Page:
After a second game that retreads too much of the same ground, Ubisoft Montreal raised the bar for their third entry in the series. Chaos Theory introduced players to Sam Fisher, an NSA agent working for the anti-terrorism group Third Echelon.
Michael Ironside returned to voice Sam and Dennis Haysbert (of Allstate Insurance fame) stepped in as Lambert. The new game also sported impressively lifelike graphics.
It’s the best Splinter Cell
The first entry in the series to receive the Tom Clancy name, Chaos Theory sets the bar high for the franchise. It features some of the best gameplay in the genre, smart and engrossing level design, tense set pieces, an impactful story, and a unique multiplayer experience.
Even though it has a bit of a designed-by-committee feel because it pulls from various sources, it still manages to stand out as one of the best games in the series. Its greatest strength is that it makes you feel like a deadly spy.
Unlike some modern thrillers, the game doesn’t rely on lengthy cutscenes to convey its story. Instead, snippets of information and lore are left behind on computers or in lockers, and you can also learn more about your mission through the conversations Sam Fisher has with his off-site team. He is brought to life by gravelly-voiced actor Michael Ironside. The gameplay has also improved a little since its original release. Among other things, you can now choke your enemies to death and stab them at knifepoint.
It’s the best stealth game
One of the most iconic games in the series, Chaos Theory takes a streamlined approach to stealth mechanics while giving players a variety of gadgets to help them complete missions. It also tweaks AI detection, removing the need for Sam to sweep his previous areas after leaving them and ensuring that any bodies discovered in a well-lit area won’t trigger alarms.
The nocturnal settings in this game are a delight, and it’s fun to sneak up on enemies wearing night-vision goggles. The gameplay is a joy to play, whether you choose the Ghost mode of nonlethal takedowns or Panther mode for a more traditional approach.
While it may not have as much mass appeal as modern hits like Metal Gear Solid 5 or Dishonored, this is a must-play for any fan of the genre. And with the recent release of the game on Xbox Series X via backward compatibility, it’s never been more accessible for fans to get their hands on the franchise’s finest example of what stealth can do.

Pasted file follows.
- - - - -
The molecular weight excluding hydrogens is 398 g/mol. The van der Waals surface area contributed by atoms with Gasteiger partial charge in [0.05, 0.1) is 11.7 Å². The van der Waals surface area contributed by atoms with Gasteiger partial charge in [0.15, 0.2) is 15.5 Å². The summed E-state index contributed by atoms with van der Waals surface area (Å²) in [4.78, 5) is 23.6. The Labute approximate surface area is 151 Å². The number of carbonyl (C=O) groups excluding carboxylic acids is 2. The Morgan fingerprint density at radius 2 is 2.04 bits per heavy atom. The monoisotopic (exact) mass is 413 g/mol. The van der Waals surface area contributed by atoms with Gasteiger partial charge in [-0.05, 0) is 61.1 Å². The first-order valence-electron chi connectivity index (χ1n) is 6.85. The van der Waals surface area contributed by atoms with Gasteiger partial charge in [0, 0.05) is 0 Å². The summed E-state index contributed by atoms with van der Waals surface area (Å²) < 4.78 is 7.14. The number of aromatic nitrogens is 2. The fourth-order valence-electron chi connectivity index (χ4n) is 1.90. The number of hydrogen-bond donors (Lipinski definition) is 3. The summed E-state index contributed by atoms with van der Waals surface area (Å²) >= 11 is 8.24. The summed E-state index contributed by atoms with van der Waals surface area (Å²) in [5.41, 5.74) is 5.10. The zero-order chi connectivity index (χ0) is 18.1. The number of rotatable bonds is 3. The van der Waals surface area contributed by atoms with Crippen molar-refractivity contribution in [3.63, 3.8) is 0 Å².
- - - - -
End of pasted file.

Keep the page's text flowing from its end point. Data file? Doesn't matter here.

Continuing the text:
It’s the best Tom Clancy game
The first true sequel to 2002’s Tom Clancy’s Splinter Cell Chaos Theory set the series atop its class of stealth games. While recent Ubisoft titles strayed from the series’ premise of character-driven missions and embraced the flamboyance of other shooters like Rainbow Six 3 or the latest Thief remake, Chaos Theory kept a focus on storytelling and player agency.
Several gameplay improvements elevate this game above the previous two installments. The physics system has been refined and the AI is smarter, noticing when Sam has left a room and picking up on other clues such as doors left open or cuts in fabrics.
Unlike most games of this time, the story isn’t just told through cutscenes but is interwoven into each mission. Hidden information and lore are littered throughout the levels on computer screens or lying around for Sam to discover. Interrogating enemies reveals even more. The result is a richly immersive experience.
It’s the best co-op game
Unlike later Splinter Cell games, which would water down the stealth and action balance in favor of an overly linear experience, Chaos Theory was a masterful game that shook up the genre. Its eerie, claustrophobic atmosphere is still as impressive now as it was in 2004. Whether it’s slipping into the gloomy lighthouse of a Japanese island or weaving through a dank, squidgy cave system in the tropics, the level of verisimilitude on offer is astounding.
It’s not just the level of detail on display in this game – although that would be plenty enough for most other stealth games. It’s the way that all of these different design inputs are brought together to create something remarkable. The soundtrack for example is simply incredible. Even when comparing it to other great Splinter Cell soundtracks (like the one in Hitman Absolution), this remains unrivaled. It’s a perfect blend of tense and exciting, creepy and fun. It does capture the essence of Sam Fisher’s world perfectly.